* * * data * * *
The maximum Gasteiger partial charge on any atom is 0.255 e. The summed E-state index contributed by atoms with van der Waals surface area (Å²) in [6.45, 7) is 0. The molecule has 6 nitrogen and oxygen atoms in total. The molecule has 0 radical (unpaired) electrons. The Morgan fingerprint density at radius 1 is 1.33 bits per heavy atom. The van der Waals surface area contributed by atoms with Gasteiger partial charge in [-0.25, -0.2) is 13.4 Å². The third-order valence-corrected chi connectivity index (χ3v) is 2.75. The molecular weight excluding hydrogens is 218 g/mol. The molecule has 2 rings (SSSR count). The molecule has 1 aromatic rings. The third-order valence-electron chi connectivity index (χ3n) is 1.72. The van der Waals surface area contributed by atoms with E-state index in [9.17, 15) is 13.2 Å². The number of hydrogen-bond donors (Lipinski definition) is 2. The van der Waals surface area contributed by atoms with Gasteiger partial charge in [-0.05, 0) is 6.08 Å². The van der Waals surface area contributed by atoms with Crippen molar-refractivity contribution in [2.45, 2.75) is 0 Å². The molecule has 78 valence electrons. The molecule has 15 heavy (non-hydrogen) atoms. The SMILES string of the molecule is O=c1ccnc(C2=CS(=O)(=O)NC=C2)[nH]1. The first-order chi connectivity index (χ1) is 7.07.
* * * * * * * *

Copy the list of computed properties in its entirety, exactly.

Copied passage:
The maximum Gasteiger partial charge on any atom is 0.255 e. The summed E-state index contributed by atoms with van der Waals surface area (Å²) in [6.45, 7) is 0. The molecule has 6 nitrogen and oxygen atoms in total. The molecule has 0 radical (unpaired) electrons. The Morgan fingerprint density at radius 1 is 1.33 bits per heavy atom. The van der Waals surface area contributed by atoms with Gasteiger partial charge in [-0.25, -0.2) is 13.4 Å². The third-order valence-corrected chi connectivity index (χ3v) is 2.75. The molecular weight excluding hydrogens is 218 g/mol. The molecule has 2 rings (SSSR count). The molecule has 1 aromatic rings. The third-order valence-electron chi connectivity index (χ3n) is 1.72. The van der Waals surface area contributed by atoms with E-state index in [9.17, 15) is 13.2 Å². The number of hydrogen-bond donors (Lipinski definition) is 2. The van der Waals surface area contributed by atoms with Gasteiger partial charge in [-0.05, 0) is 6.08 Å². The van der Waals surface area contributed by atoms with Crippen molar-refractivity contribution in [2.45, 2.75) is 0 Å². The molecule has 78 valence electrons. The molecule has 15 heavy (non-hydrogen) atoms. The SMILES string of the molecule is O=c1ccnc(C2=CS(=O)(=O)NC=C2)[nH]1. The first-order chi connectivity index (χ1) is 7.07.